Walking with the Saints
Harriet Beecher Stowe
Writer and Prophetic Witness, 1896
Harriet Beecher Stowe was born on June 14, 1811, and from an early age was influenced by the humanitarian efforts of her famous parents. Her father, Lyman Beecher, was known for his zealous preaching and involvement with the temperance movement, while her mother, Roxana Foote Beecher, ran a school for girls and publicly advocated for the intellectual development of women. Harriet was the sister of the educator and author, Catherine Beecher, and clergymen Henry Ward Beecher, Charles Beecher and Edward Beecher. Her sister Catharine led the women’s opposition against the Jackson Administration’s Indian Removal Bill.
Harriet Beecher Stowe was an outspoken critic of slavery, an institution that she believed to be fundamentally incompatible with the theology of her Calvinist upbringing. In 1850 Congress passed the Fugitive Slave Law, prohibiting assistance to fugitives. Stowe was moved to present her objections to this law on paper, and in June 1851, the first installment of Uncle Tom’s Cabin appeared in the antislavery journal National Era. The novel is a sermon-like work that chronicled the life of a slave family in the south. In particular, it recounted the tragic consequences of slavery on families, consequences that were for Stowe to be counted as one of the worst evils of slavery.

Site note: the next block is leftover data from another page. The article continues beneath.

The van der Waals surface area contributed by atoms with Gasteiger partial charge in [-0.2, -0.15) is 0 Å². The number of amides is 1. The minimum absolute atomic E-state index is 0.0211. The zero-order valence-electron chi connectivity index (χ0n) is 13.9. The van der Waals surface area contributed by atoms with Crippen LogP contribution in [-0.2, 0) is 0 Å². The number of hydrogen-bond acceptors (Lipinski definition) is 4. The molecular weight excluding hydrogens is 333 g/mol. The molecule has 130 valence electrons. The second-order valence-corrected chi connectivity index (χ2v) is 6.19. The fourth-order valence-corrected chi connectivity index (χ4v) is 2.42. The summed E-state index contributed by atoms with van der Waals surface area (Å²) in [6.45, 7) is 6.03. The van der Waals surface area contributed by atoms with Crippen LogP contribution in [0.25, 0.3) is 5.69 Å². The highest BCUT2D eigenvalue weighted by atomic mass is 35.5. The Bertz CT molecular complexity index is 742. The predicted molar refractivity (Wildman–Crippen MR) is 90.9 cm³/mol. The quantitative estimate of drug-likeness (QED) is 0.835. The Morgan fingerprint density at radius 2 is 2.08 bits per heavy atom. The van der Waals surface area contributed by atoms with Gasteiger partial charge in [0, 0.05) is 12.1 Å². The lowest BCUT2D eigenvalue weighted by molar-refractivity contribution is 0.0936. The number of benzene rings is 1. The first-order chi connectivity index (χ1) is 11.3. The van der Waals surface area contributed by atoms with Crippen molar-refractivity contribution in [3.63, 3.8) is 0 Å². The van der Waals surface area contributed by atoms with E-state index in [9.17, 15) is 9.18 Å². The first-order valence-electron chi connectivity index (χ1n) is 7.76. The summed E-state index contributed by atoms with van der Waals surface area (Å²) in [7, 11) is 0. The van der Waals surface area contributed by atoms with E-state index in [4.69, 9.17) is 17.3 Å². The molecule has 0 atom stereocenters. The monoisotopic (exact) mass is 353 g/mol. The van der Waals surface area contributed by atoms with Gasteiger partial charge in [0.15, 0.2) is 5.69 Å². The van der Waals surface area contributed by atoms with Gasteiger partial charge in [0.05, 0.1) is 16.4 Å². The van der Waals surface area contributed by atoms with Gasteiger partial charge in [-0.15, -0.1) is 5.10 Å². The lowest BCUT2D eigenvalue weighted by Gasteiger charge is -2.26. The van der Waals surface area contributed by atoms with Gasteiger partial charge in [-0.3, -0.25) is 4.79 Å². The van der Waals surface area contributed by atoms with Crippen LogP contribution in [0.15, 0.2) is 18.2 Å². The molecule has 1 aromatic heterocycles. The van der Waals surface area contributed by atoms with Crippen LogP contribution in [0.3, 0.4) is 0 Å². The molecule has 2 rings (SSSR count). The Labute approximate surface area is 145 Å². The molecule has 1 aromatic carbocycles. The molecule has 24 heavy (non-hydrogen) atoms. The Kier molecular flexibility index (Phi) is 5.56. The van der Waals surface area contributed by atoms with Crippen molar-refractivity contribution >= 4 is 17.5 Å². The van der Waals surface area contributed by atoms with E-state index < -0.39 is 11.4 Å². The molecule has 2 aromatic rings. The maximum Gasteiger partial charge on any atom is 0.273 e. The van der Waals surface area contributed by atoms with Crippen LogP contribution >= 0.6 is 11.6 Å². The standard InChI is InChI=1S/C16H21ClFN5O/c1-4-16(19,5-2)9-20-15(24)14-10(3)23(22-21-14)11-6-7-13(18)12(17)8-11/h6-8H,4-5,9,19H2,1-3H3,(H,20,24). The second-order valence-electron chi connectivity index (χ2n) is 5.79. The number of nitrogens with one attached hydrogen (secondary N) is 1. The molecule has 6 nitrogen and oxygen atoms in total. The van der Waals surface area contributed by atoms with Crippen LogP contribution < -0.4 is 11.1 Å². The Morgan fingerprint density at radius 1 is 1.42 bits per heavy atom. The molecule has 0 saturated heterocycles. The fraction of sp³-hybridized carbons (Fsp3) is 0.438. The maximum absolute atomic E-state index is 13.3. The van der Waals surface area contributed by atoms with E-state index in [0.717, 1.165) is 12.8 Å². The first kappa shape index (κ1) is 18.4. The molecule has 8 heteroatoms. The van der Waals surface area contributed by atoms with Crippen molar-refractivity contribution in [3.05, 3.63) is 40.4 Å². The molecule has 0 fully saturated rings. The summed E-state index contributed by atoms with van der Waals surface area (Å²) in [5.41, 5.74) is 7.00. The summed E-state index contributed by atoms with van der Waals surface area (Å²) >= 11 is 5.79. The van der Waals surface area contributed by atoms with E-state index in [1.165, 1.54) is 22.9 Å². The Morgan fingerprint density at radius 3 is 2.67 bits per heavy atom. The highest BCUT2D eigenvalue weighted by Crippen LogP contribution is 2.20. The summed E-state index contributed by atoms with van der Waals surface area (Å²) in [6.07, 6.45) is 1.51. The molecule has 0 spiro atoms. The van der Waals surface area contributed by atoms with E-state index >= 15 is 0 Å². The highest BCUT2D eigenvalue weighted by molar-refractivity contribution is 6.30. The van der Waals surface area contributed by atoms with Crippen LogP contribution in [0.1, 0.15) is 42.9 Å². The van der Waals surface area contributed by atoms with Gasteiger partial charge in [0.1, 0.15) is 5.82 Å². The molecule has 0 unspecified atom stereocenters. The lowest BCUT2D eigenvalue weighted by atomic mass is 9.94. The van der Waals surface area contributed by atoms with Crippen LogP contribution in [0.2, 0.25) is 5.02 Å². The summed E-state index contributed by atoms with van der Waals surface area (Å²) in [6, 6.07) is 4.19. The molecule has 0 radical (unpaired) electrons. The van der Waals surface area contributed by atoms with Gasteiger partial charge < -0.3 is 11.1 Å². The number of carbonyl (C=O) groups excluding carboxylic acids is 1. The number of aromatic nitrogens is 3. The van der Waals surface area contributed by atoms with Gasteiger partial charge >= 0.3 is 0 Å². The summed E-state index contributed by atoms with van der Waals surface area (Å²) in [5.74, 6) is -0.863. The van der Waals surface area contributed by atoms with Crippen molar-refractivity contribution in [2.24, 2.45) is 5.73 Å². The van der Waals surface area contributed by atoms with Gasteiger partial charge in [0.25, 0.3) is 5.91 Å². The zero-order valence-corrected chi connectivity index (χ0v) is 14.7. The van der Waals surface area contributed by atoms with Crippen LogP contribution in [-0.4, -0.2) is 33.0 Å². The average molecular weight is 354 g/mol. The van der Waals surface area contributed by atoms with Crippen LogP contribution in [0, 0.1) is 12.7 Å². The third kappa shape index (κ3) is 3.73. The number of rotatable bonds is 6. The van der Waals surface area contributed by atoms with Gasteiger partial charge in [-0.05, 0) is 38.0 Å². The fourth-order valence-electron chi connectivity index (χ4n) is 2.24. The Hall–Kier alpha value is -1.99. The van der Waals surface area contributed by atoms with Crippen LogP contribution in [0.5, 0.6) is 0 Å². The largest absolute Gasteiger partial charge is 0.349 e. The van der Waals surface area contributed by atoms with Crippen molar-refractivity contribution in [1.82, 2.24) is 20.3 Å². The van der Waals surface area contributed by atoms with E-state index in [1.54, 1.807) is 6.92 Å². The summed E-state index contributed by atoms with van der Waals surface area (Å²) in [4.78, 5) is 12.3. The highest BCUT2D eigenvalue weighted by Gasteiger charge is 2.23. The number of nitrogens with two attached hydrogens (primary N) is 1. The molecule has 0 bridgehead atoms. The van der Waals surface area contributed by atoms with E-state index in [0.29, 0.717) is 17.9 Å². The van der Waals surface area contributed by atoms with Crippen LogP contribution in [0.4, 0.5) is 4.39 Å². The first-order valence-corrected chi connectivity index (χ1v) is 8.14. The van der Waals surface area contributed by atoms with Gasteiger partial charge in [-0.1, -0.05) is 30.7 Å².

A year later, in 1852, the serial novel was published as a book. Uncle Tom’s Cabin was the bestselling book of the nineteenth century, second only to the Bible, and was influential in both America and Britain. Her book made her an instant celebrity. It inspired anti-slavery movements in the North and provoked widespread anger in the South. Her work intensified the sectional conflicts that would eventually lead to the Civil War. Abraham Lincoln, upon meeting Harriet Beecher Stowe, was alleged to have said, “So this is the little lady who started this great war!” (Note: This quote is regarded as apocryphal.)
Stowe’s book, together with her public anti-slavery work, was largely responsible for bringing the evils of slavery to light not only in America, but in Britain, Europe, even Russia. Tolstoy greatly esteemed her work and her moral courage, heaping lavish praise on her. She was renowned then, as now, for her boldness and willingness to expose the harsh realities of slavery to the public eye.
Harriet Beecher Stowe died in Hartford, Connecticut on July 1, 1896.
(Adapted from A Great Cloud of Witnesses, published by The Episcopal Church)